Engineers / Egor Popov
Egor Popov was born on February 6, 1913, in Kiev, Ukraine and emigrated to the United States in 1927. He received his Bachelor of Science from the University of California, Berkeley and Master of Science from the Massachusetts Institute of Technology. His doctoral studies began at the California Institute of Technology in 1935 but were finished at Stanford University in 1946 where he studied under Stephen Timoshenko. He was a practicing engineer between 1937 and 1945 in Southern California, during which he worked for public and private entities and received his registration as a professional mechanical engineer and structural engineer.
He joined the Berkeley faculty in 1946, where he introduced graduate mechanics courses to the civil engineering curriculum and is responsible for creating a division of structural mechanics within the civil engineering department. His theoretical and experimental research focused on the seismic response of concrete and steel structures. One example of Popov’s research includes the work he and Henry J. Degenkolb did in the conceptual development and testing of eccentrically braced frames. His research also included the development of theoretical methods to predict the buckling behavior of shell structures such as water tanks and airplane hangars.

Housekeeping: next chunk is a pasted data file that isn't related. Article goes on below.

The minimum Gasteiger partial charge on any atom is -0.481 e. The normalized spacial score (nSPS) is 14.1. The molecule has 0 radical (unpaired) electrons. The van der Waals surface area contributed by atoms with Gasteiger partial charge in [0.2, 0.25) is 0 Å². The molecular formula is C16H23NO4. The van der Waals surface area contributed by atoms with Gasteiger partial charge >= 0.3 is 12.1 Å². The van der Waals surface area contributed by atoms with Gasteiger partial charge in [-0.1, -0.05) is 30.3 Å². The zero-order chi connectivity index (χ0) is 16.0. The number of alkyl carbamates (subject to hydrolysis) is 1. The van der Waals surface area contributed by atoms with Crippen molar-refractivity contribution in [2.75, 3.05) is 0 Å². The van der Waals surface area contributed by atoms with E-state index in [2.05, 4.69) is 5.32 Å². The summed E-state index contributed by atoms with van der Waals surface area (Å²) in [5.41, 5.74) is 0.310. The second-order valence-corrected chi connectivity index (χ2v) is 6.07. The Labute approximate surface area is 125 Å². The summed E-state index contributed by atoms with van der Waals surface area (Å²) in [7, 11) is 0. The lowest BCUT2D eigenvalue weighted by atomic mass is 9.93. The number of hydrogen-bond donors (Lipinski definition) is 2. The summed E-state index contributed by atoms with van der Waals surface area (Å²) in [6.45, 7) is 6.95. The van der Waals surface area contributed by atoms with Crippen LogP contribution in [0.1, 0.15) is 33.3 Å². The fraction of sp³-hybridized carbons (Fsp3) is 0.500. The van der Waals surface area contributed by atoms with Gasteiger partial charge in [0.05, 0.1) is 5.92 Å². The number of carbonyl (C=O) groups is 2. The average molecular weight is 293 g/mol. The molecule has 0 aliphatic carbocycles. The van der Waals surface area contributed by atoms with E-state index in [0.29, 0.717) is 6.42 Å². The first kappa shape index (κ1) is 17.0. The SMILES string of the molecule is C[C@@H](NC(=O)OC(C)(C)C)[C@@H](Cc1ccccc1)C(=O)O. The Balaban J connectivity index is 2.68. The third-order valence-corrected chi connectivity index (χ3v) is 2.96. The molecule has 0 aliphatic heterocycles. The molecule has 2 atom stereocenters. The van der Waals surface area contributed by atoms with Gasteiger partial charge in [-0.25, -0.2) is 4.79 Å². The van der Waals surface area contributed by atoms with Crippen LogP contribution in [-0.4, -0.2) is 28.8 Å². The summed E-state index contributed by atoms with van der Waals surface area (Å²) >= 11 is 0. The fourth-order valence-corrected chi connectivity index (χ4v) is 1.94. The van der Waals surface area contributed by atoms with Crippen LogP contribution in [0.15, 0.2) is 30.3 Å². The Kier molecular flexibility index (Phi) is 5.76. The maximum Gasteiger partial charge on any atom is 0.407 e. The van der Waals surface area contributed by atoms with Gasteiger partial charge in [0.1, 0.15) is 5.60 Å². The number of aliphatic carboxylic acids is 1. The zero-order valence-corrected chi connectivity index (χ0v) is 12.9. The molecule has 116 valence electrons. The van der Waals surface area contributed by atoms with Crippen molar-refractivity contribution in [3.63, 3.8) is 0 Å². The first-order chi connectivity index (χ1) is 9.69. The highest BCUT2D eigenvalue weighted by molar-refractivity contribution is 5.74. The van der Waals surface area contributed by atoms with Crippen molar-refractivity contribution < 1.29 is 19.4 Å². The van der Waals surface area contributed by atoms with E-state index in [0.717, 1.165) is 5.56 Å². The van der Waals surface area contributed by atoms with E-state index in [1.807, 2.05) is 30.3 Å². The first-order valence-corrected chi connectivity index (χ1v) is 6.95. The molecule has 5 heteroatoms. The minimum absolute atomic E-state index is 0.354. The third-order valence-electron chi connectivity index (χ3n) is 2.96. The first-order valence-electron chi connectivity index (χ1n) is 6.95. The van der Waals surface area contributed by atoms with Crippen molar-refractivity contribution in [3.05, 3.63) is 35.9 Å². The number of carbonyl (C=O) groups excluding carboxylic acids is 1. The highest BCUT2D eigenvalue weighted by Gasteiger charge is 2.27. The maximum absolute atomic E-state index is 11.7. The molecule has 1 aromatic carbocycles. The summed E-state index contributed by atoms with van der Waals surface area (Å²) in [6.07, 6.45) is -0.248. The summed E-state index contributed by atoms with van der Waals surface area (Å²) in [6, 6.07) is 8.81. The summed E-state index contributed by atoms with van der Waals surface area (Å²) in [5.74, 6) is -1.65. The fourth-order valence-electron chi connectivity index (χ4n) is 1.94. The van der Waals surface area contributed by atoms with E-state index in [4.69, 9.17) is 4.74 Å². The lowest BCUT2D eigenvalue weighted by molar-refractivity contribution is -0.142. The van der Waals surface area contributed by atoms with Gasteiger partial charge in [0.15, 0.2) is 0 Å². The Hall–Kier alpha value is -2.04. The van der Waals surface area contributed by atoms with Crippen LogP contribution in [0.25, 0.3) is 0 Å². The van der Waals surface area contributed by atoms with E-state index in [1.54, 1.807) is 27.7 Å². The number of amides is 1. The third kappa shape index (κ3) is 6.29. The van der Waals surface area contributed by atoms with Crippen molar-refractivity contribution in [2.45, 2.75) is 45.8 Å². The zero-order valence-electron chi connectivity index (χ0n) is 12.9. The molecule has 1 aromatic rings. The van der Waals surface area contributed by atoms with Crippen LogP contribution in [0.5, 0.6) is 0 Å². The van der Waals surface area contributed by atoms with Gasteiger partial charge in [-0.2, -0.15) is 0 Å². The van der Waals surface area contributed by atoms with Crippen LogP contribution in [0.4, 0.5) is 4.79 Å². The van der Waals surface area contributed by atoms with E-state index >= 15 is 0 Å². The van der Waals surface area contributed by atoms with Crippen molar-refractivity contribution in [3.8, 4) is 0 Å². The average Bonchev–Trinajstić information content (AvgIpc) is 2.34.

Popov made numerous publications throughout his career including widely used textbooks such as Mechanics of Materials and Introduction to Mechanics of Solids and technical papers on Nonlinear Mechanics. His contributions to the structural engineering field were highly significant, and he was elected to the National Academy of Engineering in 1976, recognized as Top Seismic Engineer of the 20th century by the Applied Technology Council, and received numerous awards that aptly reflect his structural engineering legacy.
- National Academy of Engineering (1976)
- U.C. Berkeley Distinguished Teaching Award (1977)
- ASCE Nathan N. Newmark Medal (1981)
- Berkeley Citation (1983)
- SEAONC President (1984)
- ASCE Normal Medal (1987)
- EERI George W. Housner Medal (1999)
- ATC Top Seismic Engineer of the 20th Century (2006)
- San Francisco – Oakland Bay Bridge
- Trans-Alaska Pipeline
- San Francisco Museum of Modern Art